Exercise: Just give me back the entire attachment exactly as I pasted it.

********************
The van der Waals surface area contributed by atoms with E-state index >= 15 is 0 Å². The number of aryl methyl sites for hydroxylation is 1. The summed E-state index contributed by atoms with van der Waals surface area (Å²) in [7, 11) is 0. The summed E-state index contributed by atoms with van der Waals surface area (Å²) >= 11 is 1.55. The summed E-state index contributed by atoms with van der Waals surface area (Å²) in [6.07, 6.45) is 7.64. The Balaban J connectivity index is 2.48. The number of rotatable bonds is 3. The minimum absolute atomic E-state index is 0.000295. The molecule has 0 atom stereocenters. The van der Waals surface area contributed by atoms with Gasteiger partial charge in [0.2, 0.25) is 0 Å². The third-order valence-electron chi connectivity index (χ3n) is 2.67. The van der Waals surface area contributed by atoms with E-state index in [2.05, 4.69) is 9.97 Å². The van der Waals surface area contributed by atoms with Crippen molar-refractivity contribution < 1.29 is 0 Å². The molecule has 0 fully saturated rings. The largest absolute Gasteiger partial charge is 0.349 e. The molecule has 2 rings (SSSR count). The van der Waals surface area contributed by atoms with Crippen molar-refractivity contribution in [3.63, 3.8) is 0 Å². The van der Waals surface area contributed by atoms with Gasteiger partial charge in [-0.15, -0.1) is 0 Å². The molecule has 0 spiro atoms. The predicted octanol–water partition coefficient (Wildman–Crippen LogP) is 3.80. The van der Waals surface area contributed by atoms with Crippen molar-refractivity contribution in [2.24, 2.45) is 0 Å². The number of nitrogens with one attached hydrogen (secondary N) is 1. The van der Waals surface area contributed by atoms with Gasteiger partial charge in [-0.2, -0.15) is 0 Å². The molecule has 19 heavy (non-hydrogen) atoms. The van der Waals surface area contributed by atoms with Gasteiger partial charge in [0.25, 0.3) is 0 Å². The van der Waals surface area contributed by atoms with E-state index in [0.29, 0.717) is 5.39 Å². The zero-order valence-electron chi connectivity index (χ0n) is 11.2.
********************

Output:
The van der Waals surface area contributed by atoms with E-state index >= 15 is 0 Å². The number of aryl methyl sites for hydroxylation is 1. The summed E-state index contributed by atoms with van der Waals surface area (Å²) in [7, 11) is 0. The summed E-state index contributed by atoms with van der Waals surface area (Å²) >= 11 is 1.55. The summed E-state index contributed by atoms with van der Waals surface area (Å²) in [6.07, 6.45) is 7.64. The Balaban J connectivity index is 2.48. The number of rotatable bonds is 3. The minimum absolute atomic E-state index is 0.000295. The molecule has 0 atom stereocenters. The van der Waals surface area contributed by atoms with Gasteiger partial charge in [0.2, 0.25) is 0 Å². The third-order valence-electron chi connectivity index (χ3n) is 2.67. The van der Waals surface area contributed by atoms with E-state index in [2.05, 4.69) is 9.97 Å². The van der Waals surface area contributed by atoms with Crippen molar-refractivity contribution < 1.29 is 0 Å². The molecule has 0 fully saturated rings. The largest absolute Gasteiger partial charge is 0.349 e. The molecule has 2 rings (SSSR count). The van der Waals surface area contributed by atoms with Crippen molar-refractivity contribution in [3.63, 3.8) is 0 Å². The van der Waals surface area contributed by atoms with Gasteiger partial charge in [-0.15, -0.1) is 0 Å². The molecule has 0 spiro atoms. The predicted octanol–water partition coefficient (Wildman–Crippen LogP) is 3.80. The van der Waals surface area contributed by atoms with Crippen molar-refractivity contribution in [2.24, 2.45) is 0 Å². The number of nitrogens with one attached hydrogen (secondary N) is 1. The van der Waals surface area contributed by atoms with Gasteiger partial charge in [-0.2, -0.15) is 0 Å². The molecule has 19 heavy (non-hydrogen) atoms. The van der Waals surface area contributed by atoms with Gasteiger partial charge in [0.25, 0.3) is 0 Å². The van der Waals surface area contributed by atoms with E-state index in [0.29, 0.717) is 5.39 Å². The zero-order valence-electron chi connectivity index (χ0n) is 11.2.